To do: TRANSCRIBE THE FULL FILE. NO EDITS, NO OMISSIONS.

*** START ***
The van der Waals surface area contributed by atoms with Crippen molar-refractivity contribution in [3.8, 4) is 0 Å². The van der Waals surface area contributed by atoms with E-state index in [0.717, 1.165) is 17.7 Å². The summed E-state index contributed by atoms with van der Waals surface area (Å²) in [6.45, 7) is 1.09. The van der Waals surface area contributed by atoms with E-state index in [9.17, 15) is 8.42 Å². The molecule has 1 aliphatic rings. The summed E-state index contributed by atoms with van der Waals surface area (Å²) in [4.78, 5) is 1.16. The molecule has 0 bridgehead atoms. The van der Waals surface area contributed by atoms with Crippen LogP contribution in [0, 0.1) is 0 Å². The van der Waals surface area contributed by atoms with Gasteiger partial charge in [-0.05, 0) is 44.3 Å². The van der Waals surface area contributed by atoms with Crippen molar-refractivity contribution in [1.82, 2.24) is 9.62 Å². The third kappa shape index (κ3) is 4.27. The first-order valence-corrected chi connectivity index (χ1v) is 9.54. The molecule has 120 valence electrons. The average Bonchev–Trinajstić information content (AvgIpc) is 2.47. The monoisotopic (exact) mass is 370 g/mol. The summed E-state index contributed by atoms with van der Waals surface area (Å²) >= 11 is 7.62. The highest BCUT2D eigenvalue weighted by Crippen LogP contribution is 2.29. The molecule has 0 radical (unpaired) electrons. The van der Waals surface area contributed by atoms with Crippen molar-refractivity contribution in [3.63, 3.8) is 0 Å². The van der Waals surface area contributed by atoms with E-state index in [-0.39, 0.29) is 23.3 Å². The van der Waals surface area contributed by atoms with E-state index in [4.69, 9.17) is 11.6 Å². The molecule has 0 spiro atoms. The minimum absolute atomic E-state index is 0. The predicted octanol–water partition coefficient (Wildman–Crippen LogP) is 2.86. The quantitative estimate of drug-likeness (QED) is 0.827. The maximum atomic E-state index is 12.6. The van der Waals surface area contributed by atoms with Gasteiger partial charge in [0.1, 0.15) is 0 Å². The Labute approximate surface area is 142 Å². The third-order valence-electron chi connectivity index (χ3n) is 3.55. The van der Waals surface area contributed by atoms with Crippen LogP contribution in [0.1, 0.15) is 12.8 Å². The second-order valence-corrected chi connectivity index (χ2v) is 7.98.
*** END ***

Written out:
The van der Waals surface area contributed by atoms with Crippen molar-refractivity contribution in [3.8, 4) is 0 Å². The van der Waals surface area contributed by atoms with E-state index in [0.717, 1.165) is 17.7 Å². The summed E-state index contributed by atoms with van der Waals surface area (Å²) in [6.45, 7) is 1.09. The van der Waals surface area contributed by atoms with E-state index in [9.17, 15) is 8.42 Å². The molecule has 1 aliphatic rings. The summed E-state index contributed by atoms with van der Waals surface area (Å²) in [4.78, 5) is 1.16. The molecule has 0 bridgehead atoms. The van der Waals surface area contributed by atoms with Crippen LogP contribution in [0, 0.1) is 0 Å². The van der Waals surface area contributed by atoms with Gasteiger partial charge in [-0.05, 0) is 44.3 Å². The van der Waals surface area contributed by atoms with Crippen molar-refractivity contribution in [1.82, 2.24) is 9.62 Å². The third kappa shape index (κ3) is 4.27. The first-order valence-corrected chi connectivity index (χ1v) is 9.54. The molecule has 120 valence electrons. The average Bonchev–Trinajstić information content (AvgIpc) is 2.47. The monoisotopic (exact) mass is 370 g/mol. The summed E-state index contributed by atoms with van der Waals surface area (Å²) >= 11 is 7.62. The highest BCUT2D eigenvalue weighted by Crippen LogP contribution is 2.29. The molecule has 0 radical (unpaired) electrons. The van der Waals surface area contributed by atoms with Crippen molar-refractivity contribution in [3.63, 3.8) is 0 Å². The van der Waals surface area contributed by atoms with E-state index in [-0.39, 0.29) is 23.3 Å². The van der Waals surface area contributed by atoms with E-state index in [4.69, 9.17) is 11.6 Å². The molecule has 0 spiro atoms. The minimum absolute atomic E-state index is 0. The predicted octanol–water partition coefficient (Wildman–Crippen LogP) is 2.86. The quantitative estimate of drug-likeness (QED) is 0.827. The maximum atomic E-state index is 12.6. The van der Waals surface area contributed by atoms with Gasteiger partial charge in [0.1, 0.15) is 0 Å². The Labute approximate surface area is 142 Å². The third-order valence-electron chi connectivity index (χ3n) is 3.55. The van der Waals surface area contributed by atoms with Crippen LogP contribution in [0.1, 0.15) is 12.8 Å². The second-order valence-corrected chi connectivity index (χ2v) is 7.98.